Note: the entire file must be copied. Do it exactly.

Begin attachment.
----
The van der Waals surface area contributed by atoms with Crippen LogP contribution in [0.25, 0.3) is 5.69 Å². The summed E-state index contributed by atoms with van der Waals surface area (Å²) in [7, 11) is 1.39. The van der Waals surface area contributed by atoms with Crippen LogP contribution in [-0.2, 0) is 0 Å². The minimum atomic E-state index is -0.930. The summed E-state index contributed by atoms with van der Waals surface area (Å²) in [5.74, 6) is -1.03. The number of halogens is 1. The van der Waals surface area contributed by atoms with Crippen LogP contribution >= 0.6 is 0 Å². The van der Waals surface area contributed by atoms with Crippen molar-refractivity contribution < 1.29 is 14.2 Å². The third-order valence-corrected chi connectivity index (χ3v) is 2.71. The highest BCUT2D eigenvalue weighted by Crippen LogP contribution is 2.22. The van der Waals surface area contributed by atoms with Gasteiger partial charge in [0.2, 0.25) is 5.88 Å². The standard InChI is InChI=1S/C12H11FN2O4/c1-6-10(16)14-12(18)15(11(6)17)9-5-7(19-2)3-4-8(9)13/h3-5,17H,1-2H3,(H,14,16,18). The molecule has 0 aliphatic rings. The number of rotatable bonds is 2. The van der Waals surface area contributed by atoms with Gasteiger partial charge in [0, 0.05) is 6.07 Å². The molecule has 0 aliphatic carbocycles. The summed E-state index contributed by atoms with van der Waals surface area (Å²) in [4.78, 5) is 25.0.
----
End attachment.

The van der Waals surface area contributed by atoms with Crippen LogP contribution in [0.25, 0.3) is 5.69 Å². The summed E-state index contributed by atoms with van der Waals surface area (Å²) in [7, 11) is 1.39. The van der Waals surface area contributed by atoms with Crippen LogP contribution in [-0.2, 0) is 0 Å². The minimum atomic E-state index is -0.930. The summed E-state index contributed by atoms with van der Waals surface area (Å²) in [5.74, 6) is -1.03. The number of halogens is 1. The van der Waals surface area contributed by atoms with Crippen LogP contribution >= 0.6 is 0 Å². The van der Waals surface area contributed by atoms with Crippen molar-refractivity contribution < 1.29 is 14.2 Å². The third-order valence-corrected chi connectivity index (χ3v) is 2.71. The highest BCUT2D eigenvalue weighted by Crippen LogP contribution is 2.22. The van der Waals surface area contributed by atoms with Gasteiger partial charge in [0.2, 0.25) is 5.88 Å². The standard InChI is InChI=1S/C12H11FN2O4/c1-6-10(16)14-12(18)15(11(6)17)9-5-7(19-2)3-4-8(9)13/h3-5,17H,1-2H3,(H,14,16,18). The molecule has 0 aliphatic rings. The number of rotatable bonds is 2. The van der Waals surface area contributed by atoms with Gasteiger partial charge in [0, 0.05) is 6.07 Å². The molecule has 0 aliphatic carbocycles. The summed E-state index contributed by atoms with van der Waals surface area (Å²) in [4.78, 5) is 25.0.